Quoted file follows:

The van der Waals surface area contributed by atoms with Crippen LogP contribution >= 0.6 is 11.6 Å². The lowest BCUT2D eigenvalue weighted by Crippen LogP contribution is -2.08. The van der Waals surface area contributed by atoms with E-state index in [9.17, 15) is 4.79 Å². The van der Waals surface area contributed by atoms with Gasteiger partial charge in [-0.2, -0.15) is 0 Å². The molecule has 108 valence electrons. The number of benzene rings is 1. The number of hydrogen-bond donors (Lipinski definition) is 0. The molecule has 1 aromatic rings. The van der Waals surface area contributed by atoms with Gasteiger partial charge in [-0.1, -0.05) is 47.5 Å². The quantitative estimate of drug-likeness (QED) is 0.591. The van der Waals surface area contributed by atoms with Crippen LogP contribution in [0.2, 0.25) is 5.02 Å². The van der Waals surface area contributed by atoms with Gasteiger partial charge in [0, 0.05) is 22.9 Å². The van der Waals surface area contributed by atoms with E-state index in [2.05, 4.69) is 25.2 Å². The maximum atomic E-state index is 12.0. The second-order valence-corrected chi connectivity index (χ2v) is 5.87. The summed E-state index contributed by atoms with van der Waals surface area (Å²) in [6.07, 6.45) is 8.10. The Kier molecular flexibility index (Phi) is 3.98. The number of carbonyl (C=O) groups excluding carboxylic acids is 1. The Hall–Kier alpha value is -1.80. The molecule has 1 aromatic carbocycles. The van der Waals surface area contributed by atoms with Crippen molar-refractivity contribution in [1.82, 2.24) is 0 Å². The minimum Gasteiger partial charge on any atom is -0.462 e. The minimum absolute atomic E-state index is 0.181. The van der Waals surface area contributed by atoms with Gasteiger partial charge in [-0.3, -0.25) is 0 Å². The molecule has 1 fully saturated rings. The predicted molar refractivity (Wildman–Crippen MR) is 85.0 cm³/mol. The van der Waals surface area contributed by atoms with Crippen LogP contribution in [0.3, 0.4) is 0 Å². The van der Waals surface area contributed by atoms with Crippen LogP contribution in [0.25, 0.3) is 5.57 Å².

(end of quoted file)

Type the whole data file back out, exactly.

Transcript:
The van der Waals surface area contributed by atoms with Crippen LogP contribution >= 0.6 is 11.6 Å². The lowest BCUT2D eigenvalue weighted by Crippen LogP contribution is -2.08. The van der Waals surface area contributed by atoms with E-state index in [9.17, 15) is 4.79 Å². The van der Waals surface area contributed by atoms with Gasteiger partial charge in [-0.2, -0.15) is 0 Å². The molecule has 108 valence electrons. The number of benzene rings is 1. The number of hydrogen-bond donors (Lipinski definition) is 0. The molecule has 1 aromatic rings. The van der Waals surface area contributed by atoms with Gasteiger partial charge in [-0.1, -0.05) is 47.5 Å². The quantitative estimate of drug-likeness (QED) is 0.591. The van der Waals surface area contributed by atoms with Crippen LogP contribution in [0.2, 0.25) is 5.02 Å². The van der Waals surface area contributed by atoms with Gasteiger partial charge in [0, 0.05) is 22.9 Å². The van der Waals surface area contributed by atoms with E-state index in [2.05, 4.69) is 25.2 Å². The maximum atomic E-state index is 12.0. The second-order valence-corrected chi connectivity index (χ2v) is 5.87. The summed E-state index contributed by atoms with van der Waals surface area (Å²) in [6.07, 6.45) is 8.10. The Kier molecular flexibility index (Phi) is 3.98. The number of carbonyl (C=O) groups excluding carboxylic acids is 1. The Hall–Kier alpha value is -1.80. The molecule has 1 aromatic carbocycles. The van der Waals surface area contributed by atoms with Crippen molar-refractivity contribution in [1.82, 2.24) is 0 Å². The minimum Gasteiger partial charge on any atom is -0.462 e. The minimum absolute atomic E-state index is 0.181. The van der Waals surface area contributed by atoms with Gasteiger partial charge in [-0.3, -0.25) is 0 Å². The molecule has 1 fully saturated rings. The predicted molar refractivity (Wildman–Crippen MR) is 85.0 cm³/mol. The van der Waals surface area contributed by atoms with Crippen LogP contribution in [0.3, 0.4) is 0 Å². The van der Waals surface area contributed by atoms with Crippen LogP contribution in [0.25, 0.3) is 5.57 Å².